I don’t know if I answered the question. I mentioned earlier that I used to be in a noise rock/performance art/experimental band called Genie Boom. I also mentioned earlier how I’m crazy about combinations and relationships. Well, there’s still this John Cageian part of me that wants to say:

Like acrostics, mesotics are written in the conventional way horizontally, but at the same time they follow a vertical rule, down the middle not down the edge as in an acrostic, a string spells a word or name, not necessarily connected with what is being written, though it may be.

Or, simply:

As far as consistency of thought goes, I prefer inconsistency.

But John Cage gets to be a jerk after awhile, and I don’t mean to be a jerk at all. I guess the real answer is:
I’m getting around to it.

I just received an Arcam Solo in the mail. I’m taking it home tonight.

nina's picture

well i swear to the god of junior's chocolate cakes and XYZ car services that if you ever stop WRITING as beautifully as you do, i will hurl myself out of erstwhile executive editor bonnie davidson's 9th floor windows and plummet thru the chez lawrence roof into a very empty cash register. ya hear? ok, enough with the creepy stereocidal references. bottom line, nix, is that i love reading your blog, and i think you do an exceptional job of incorporating music and relationships into a very small space. i, personally, can relate to the things you say, and i think many of the people reading your blog feel the same way. if you were to change your style, while you may attract new fans, you would also risk losing the ones you've acquired. so, for fear of sounding like a high school yearbook entry, please don't change a thing. always stay the same.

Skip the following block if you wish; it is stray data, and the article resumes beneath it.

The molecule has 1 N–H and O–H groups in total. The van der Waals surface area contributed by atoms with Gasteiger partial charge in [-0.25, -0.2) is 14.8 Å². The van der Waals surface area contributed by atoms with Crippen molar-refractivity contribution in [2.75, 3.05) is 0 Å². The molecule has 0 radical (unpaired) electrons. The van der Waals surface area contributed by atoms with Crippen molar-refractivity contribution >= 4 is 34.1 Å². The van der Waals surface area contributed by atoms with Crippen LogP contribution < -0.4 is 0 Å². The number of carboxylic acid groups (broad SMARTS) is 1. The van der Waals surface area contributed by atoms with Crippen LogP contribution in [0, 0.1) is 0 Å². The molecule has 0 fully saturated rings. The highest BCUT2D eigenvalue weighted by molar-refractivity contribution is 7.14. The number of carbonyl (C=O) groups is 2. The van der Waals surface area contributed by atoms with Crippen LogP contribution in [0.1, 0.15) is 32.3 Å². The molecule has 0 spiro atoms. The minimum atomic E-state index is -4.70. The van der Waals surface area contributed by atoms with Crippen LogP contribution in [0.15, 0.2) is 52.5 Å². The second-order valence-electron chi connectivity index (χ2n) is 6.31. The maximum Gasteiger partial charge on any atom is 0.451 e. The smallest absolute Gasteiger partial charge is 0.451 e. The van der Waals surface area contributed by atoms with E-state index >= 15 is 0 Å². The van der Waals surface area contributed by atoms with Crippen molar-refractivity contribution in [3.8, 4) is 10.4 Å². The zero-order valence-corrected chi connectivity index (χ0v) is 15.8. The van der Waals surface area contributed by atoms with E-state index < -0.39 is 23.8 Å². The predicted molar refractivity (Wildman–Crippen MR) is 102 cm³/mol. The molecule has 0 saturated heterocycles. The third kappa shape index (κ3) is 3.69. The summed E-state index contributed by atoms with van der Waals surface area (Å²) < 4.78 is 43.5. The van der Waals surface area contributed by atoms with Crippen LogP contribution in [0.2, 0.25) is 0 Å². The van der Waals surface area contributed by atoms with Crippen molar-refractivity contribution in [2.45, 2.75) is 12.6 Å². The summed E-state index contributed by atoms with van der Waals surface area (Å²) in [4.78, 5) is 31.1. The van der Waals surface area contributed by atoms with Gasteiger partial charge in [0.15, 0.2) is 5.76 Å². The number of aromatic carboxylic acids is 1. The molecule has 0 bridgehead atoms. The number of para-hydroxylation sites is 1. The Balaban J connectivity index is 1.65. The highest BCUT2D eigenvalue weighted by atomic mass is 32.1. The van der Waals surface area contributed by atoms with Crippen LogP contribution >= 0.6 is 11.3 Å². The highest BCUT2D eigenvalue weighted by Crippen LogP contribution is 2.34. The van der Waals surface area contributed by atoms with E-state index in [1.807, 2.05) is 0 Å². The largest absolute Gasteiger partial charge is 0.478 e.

Monty's picture

The experience of writing this blog is going to prove very useful to you in the future. Someone wise once said," ""to know and not to do is to not yet know."" It takes a lot of courage to write anything for others to read...and even more courage to write about intimate details of ones life. As for the critics", that's all part of being in the game as opposed to sitting on the sidelines. Stay in the game; all but the lead dog in the pack have the same view and this experience is worth more than you may realize.

Monty's picture

Oh, I almost forgot, congrats on the Arcam. What a fine little machine to begin your journey. This could get interesting...

iz150's picture

Thanks for explaining what you want to do with this blog.That said, there are already thousands of blogs about how and why people are passionate about music. I agree that your job is to make people passionate (again) about this hobby. Yes - it's a means to and end (the music), but let's move on.Break out of Sam's rut (ignore everything but Musical Fidelity)," re-capture some of the crazyness that Corey Greenberg and J. Scull had. Tell me how to make what I have sound better. Point me to the small companies/designers I should know about. And yeah - tell me about great music and how it moves you.Just don't start there. The perfect vision learned this lession. The long articles about the history of technicolor are gone and they focus on interesting new gear and how to make what you have look and sound better.I called Stereophile a year ago and was shocked to learn that JA tries to pawn off ""How we See It each month. The mag reads like he's board.Your job - get me excited again. You can

Alan J'Marcy's picture

Apostrophile. Ruined pianos and CIA Eastern European Truth and Beauty Camps. Yes, I am old, but, so were all my great-great-grandfathers ... well, for a while. What has anything got to do with Audio? Music only seems charming ;)